PLATTSBURGH — Police say Tyler Brassard was gunning his 2001 Ford Taurus the wrong way on Oak Street, drove onto the sidewalk and crashed into Plattsburgh Public Library’s overnight book depository very early Tuesday.
“There were books and glass everywhere,” witness Leticia Krieg said.
She was watching a movie at a friend’s place on Oak Street across from the library when they were startled by screeching tires followed by crashing outside.
“We ran to the window,” she said. “You could see the book (depository) was thrown across the street, by the YMCA.
“It all happened kind of fast — it was crazy.”
When Krieg and friends went outside to investigate, she said, they found an empty car with no driver in sight.
“Brassard told officers he fled from the scene because he was scared,” police said in a statement Wednesday.
Police took Brassard, 22, into custody later that day.
Wednesday night, Roland Lockwood, president of the library’s Board of Trustees, had not yet spoken with the other members how they will proceed with replacing the depository.
“We have a meeting on July 24,” he said. “We will discuss it then and go from there.”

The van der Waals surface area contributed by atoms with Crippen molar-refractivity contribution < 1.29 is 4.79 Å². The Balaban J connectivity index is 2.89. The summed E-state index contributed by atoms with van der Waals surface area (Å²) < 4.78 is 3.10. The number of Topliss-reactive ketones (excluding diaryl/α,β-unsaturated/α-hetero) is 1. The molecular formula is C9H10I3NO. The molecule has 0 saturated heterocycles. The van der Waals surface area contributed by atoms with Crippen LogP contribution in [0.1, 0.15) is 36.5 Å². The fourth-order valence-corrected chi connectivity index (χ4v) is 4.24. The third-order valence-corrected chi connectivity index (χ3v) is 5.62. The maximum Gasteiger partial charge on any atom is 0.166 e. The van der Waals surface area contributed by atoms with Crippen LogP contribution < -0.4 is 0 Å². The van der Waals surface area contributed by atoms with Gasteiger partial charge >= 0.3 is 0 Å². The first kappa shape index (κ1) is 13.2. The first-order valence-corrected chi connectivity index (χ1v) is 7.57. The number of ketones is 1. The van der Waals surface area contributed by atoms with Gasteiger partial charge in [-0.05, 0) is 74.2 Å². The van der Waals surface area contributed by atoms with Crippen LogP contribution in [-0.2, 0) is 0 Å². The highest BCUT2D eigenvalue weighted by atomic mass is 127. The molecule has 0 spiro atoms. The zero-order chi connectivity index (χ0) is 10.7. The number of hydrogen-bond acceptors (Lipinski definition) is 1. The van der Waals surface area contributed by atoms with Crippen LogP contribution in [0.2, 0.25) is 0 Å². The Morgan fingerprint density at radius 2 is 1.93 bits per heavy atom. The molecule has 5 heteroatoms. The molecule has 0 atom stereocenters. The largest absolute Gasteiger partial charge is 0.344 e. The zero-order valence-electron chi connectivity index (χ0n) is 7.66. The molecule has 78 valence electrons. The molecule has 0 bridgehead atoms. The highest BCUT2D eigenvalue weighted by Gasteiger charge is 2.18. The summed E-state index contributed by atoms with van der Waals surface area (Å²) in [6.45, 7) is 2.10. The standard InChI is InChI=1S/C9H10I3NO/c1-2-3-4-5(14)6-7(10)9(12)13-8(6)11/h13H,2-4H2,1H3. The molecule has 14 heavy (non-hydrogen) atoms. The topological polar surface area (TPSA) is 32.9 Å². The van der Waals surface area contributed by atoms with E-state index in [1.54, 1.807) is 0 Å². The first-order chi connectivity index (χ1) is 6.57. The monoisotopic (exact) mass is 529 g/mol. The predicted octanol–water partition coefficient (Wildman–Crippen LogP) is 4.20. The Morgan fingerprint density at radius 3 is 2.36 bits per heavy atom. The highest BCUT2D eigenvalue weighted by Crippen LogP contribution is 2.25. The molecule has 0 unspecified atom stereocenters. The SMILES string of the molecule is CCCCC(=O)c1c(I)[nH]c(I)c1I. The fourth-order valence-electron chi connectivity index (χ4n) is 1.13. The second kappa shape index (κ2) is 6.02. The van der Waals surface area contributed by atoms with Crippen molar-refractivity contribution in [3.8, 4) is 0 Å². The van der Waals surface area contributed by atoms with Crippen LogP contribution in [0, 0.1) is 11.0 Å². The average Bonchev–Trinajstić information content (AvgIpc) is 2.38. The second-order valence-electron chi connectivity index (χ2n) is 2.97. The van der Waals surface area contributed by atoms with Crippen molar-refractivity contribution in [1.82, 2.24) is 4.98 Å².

The large metal box, bearing a sign saying vandals would be caught on surveillance video, stood on the corner of Oak and Brinkerhoff streets, available for after-hours return of library books.
Lockwood said as far as he knew the box was under camera surveillance at the time of the accident and urged everyone returning books after hours to use the old book-return slot, located at the library’s main entrance.
Brassard faces charges of driving the wrong way on a one-way street, leaving the scene of a property damage accident, reckless driving, speed not reasonable or prudent and driving on a sidewalk.
The Ellenburg Center man was ticketed then released and is scheduled to reappear in Plattsburgh City Court at 8:30 a.m. July 24.
Lockwood, who didn’t know the value of the drop box nor the books damaged in the crash, said the board will discuss replacement costs at the upcoming meeting, and he hopes they will make a definitive decision at that time.
“I am sure we would like to replace it,” he said. “I think the man who ran it down should have to pay — I think that’s only appropriate.”
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